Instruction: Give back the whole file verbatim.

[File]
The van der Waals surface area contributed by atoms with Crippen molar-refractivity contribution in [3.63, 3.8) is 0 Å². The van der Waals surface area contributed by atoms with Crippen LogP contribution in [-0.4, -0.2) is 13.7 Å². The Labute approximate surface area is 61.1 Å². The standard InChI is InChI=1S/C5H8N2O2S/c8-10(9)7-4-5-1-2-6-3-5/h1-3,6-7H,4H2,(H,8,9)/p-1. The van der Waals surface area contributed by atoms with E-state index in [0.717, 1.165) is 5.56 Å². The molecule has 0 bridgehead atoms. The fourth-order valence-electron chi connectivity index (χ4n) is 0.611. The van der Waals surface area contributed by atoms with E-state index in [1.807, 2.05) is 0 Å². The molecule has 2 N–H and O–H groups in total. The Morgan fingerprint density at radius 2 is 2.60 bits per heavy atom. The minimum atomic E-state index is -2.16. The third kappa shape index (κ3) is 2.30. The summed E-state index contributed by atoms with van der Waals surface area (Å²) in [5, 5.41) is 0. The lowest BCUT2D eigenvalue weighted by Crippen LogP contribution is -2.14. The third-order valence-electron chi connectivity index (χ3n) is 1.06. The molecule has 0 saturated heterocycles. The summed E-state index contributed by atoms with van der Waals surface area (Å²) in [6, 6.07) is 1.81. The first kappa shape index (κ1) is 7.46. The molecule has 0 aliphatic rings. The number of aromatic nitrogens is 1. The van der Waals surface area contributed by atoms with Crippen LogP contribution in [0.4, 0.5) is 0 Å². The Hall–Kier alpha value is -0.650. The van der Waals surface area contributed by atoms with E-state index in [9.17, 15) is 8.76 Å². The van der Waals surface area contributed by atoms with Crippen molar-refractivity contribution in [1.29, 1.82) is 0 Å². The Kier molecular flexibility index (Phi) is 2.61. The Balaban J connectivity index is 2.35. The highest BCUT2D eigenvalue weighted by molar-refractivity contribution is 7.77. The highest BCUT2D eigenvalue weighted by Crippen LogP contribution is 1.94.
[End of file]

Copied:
The van der Waals surface area contributed by atoms with Crippen molar-refractivity contribution in [3.63, 3.8) is 0 Å². The van der Waals surface area contributed by atoms with Crippen LogP contribution in [-0.4, -0.2) is 13.7 Å². The Labute approximate surface area is 61.1 Å². The standard InChI is InChI=1S/C5H8N2O2S/c8-10(9)7-4-5-1-2-6-3-5/h1-3,6-7H,4H2,(H,8,9)/p-1. The van der Waals surface area contributed by atoms with E-state index in [0.717, 1.165) is 5.56 Å². The molecule has 0 bridgehead atoms. The fourth-order valence-electron chi connectivity index (χ4n) is 0.611. The van der Waals surface area contributed by atoms with E-state index in [1.807, 2.05) is 0 Å². The molecule has 2 N–H and O–H groups in total. The Morgan fingerprint density at radius 2 is 2.60 bits per heavy atom. The minimum atomic E-state index is -2.16. The third kappa shape index (κ3) is 2.30. The summed E-state index contributed by atoms with van der Waals surface area (Å²) in [5, 5.41) is 0. The lowest BCUT2D eigenvalue weighted by Crippen LogP contribution is -2.14. The third-order valence-electron chi connectivity index (χ3n) is 1.06. The molecule has 0 saturated heterocycles. The summed E-state index contributed by atoms with van der Waals surface area (Å²) in [6, 6.07) is 1.81. The first kappa shape index (κ1) is 7.46. The molecule has 0 aliphatic rings. The number of aromatic nitrogens is 1. The van der Waals surface area contributed by atoms with Crippen LogP contribution in [0.4, 0.5) is 0 Å². The Hall–Kier alpha value is -0.650. The van der Waals surface area contributed by atoms with E-state index in [9.17, 15) is 8.76 Å². The van der Waals surface area contributed by atoms with Crippen molar-refractivity contribution in [1.29, 1.82) is 0 Å². The Kier molecular flexibility index (Phi) is 2.61. The Balaban J connectivity index is 2.35. The highest BCUT2D eigenvalue weighted by molar-refractivity contribution is 7.77. The highest BCUT2D eigenvalue weighted by Crippen LogP contribution is 1.94.